With their current article, Wanis et al. (4) showed for the first time that their institutional MCC led indeed to a significant adjustment in treatment strategies for patients with colorectal cancer and synchronous liver metastases. In particular, when comparing 29 patients undergoing surgery after their case having been presented at the MCC and 37 patients without case presentation, a significantly higher percentage of the cases discussed at the MCC had a change of treatment concept towards a more radical approach with liver resection such as liver-first or simultaneous primary colorectal cancer and liver metastases resection. Also, there was a trend towards increased use of neoadjuvant or adjuvant chemotherapy. The authors state that fewer than half of all cases were presented at the MCC before surgery. In the patient group whose cases were not presented at an MCC, the typical situation comprised initial colorectal treatment in a community hospital setting with subsequent referral for treatment of liver metastases. It may be assumed that a relevant proportion of these patients would have had a change in their treatment plan if their case had been presented at an MCC before the start of therapy. It may be premature to claim that the classical approach for cases not presented at an MCC is inadequate, since patients with colorectal cancer and synchronous hepatic metastases present with high heterogeneity that makes it challenging to draw conclusions regarding long-term survival from such small cohorts. In addition, the different options described may be appropriate for one patient but unfavorable for another, especially in view of the generally highly unpredictable aggressiveness of each individual cancer. Meanwhile, the reasons why the MCC presentation rate is so low remain speculative. Besides logistic barriers such as unavailability of video conferences or complicated information transfer (which have been addressed in the author’s center), complex interactions of various factors may be responsible. Despite the physicians’ and surgeons’ experience and readiness to take responsibility for the patient even under conditions that may increase the perioperative risk, the financial and political dependency of community institutions may contribute to defensive treatment recommendations.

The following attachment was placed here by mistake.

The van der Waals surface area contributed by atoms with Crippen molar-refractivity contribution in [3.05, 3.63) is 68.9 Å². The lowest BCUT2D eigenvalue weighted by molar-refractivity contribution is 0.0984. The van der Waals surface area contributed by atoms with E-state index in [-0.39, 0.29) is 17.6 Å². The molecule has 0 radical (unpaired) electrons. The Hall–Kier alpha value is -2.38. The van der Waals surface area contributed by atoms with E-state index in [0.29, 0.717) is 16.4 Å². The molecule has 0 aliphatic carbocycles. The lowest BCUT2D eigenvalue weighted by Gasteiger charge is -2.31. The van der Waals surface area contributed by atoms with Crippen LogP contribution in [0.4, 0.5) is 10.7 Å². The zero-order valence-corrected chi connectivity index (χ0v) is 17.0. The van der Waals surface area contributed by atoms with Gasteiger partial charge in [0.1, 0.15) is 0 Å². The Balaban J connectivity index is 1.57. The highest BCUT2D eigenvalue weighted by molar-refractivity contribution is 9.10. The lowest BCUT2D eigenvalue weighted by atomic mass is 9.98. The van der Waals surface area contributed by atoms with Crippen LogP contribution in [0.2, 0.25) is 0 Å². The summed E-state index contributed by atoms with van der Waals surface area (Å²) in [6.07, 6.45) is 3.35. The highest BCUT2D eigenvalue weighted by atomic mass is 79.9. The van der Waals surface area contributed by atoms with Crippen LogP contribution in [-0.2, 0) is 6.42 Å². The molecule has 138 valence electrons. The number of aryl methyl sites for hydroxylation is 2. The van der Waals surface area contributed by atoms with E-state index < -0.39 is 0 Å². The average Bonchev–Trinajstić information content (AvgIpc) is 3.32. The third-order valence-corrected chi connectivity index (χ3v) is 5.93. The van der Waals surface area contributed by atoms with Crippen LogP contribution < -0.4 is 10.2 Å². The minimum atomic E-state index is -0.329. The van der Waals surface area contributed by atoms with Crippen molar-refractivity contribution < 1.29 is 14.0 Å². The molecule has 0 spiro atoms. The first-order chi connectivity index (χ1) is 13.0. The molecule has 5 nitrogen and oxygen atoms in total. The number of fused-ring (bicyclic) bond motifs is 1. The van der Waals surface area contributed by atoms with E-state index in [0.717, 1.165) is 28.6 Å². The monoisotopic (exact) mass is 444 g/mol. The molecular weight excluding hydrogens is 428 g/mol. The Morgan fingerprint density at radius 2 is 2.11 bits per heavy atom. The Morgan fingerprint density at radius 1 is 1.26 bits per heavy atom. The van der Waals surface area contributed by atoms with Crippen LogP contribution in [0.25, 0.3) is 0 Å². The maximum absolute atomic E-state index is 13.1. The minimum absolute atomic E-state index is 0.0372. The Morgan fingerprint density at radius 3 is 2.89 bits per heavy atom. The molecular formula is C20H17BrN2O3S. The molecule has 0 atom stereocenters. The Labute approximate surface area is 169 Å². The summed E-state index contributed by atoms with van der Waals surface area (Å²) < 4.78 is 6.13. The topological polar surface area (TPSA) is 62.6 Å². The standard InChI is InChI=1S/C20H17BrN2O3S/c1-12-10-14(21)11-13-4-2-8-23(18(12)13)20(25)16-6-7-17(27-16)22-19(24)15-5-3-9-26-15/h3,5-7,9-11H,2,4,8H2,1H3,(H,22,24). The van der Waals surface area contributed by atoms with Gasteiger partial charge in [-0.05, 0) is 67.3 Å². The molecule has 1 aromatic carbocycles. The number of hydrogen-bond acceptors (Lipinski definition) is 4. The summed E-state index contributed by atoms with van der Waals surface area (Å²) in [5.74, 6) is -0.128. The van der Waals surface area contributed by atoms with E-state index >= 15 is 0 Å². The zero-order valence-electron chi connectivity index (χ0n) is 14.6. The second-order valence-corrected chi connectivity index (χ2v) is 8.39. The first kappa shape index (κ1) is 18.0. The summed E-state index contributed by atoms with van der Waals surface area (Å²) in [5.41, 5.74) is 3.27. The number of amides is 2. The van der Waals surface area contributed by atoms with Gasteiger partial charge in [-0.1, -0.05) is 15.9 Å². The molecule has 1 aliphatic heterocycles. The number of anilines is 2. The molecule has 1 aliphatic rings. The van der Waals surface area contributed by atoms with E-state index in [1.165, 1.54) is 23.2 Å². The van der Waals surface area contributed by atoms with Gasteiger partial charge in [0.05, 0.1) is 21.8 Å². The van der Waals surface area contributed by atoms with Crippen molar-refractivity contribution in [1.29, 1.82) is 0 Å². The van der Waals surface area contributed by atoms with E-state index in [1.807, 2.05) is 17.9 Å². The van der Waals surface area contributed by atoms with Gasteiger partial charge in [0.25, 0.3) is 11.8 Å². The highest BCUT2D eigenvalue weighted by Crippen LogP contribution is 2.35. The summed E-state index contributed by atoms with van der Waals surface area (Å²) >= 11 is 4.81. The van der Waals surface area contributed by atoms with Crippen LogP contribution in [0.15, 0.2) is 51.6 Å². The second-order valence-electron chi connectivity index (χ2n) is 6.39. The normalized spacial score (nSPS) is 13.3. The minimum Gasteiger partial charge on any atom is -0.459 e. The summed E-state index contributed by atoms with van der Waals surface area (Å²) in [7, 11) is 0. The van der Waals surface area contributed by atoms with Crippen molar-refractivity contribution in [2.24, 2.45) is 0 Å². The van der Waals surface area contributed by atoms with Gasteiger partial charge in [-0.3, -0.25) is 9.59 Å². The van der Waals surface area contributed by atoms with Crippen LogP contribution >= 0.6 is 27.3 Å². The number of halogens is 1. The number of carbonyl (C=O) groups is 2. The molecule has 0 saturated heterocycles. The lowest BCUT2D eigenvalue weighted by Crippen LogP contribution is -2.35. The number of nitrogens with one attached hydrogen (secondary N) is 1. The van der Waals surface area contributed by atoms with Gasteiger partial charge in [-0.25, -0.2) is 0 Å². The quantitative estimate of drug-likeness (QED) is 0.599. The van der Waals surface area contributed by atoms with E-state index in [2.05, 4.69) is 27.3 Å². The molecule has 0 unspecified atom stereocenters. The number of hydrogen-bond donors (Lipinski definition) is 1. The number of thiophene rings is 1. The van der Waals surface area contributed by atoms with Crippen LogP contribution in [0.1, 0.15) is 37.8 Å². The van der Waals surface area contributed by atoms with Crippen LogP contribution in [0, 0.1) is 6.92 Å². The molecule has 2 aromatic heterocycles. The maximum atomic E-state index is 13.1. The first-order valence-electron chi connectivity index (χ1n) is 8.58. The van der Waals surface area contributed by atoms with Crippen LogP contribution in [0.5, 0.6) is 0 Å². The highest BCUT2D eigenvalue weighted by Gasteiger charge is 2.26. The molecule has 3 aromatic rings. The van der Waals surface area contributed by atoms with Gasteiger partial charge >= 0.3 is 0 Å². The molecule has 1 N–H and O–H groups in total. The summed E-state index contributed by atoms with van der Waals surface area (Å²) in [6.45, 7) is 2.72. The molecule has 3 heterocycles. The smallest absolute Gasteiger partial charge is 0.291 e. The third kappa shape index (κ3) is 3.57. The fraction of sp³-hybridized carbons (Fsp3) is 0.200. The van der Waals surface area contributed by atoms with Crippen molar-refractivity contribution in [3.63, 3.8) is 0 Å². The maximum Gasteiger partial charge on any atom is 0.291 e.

Finally, the work of Wanis et al. (4) shows in an alarming way that the current process sequence with low case presentation rates at MCC deprives patients of the chance to obtain the best available treatment plan based on the current evidence. It underlines the necessity to put all efforts towards facilitating and coordinating MCC presentations in order to individualize optimally tailored treatment plans. For smaller centers, this would represent a chance to increase the safety and effectiveness of their treatment plans, since treatment plans chosen in the context of a MCC are based on consensus from a professional board and are, in a manner of speaking, ‘MCC-approved’.
We thank Dr. Cathleen McSharry and Mrs. Serene Lee for precise linguistic revision of the manuscript.
Conflicts of Interest: The authors have no conflicts of interest to declare.
- Lordan JT, Karanjia ND, Quiney N, et al. A 10-year study of outcome following hepatic resection for colorectal liver metastases - The effect of evaluation in a multidisciplinary team setting. Eur J Surg Oncol 2009;35:302-6. [Crossref] [PubMed]
- Adam R, de Gramont A, Figueras J, et al. Managing synchronous liver metastases from colorectal cancer: a multidisciplinary international consensus. Cancer Treat Rev 2015;41:729-41. [Crossref] [PubMed]
- Schiergens TS, von Einem J, Thomas MN, et al. Multidisciplinary treatment of colorectal liver metastases. Minerva Med 2017;108:527-46. [PubMed]
- Wanis KN, Pineda-Solis K, Tun-Abraham ME, et al. Management of colorectal cancer with synchronous liver metastases: impact of multidisciplinary case conference review. Hepatobiliary Surg Nutr 2017;6:162-9. [Crossref] [PubMed]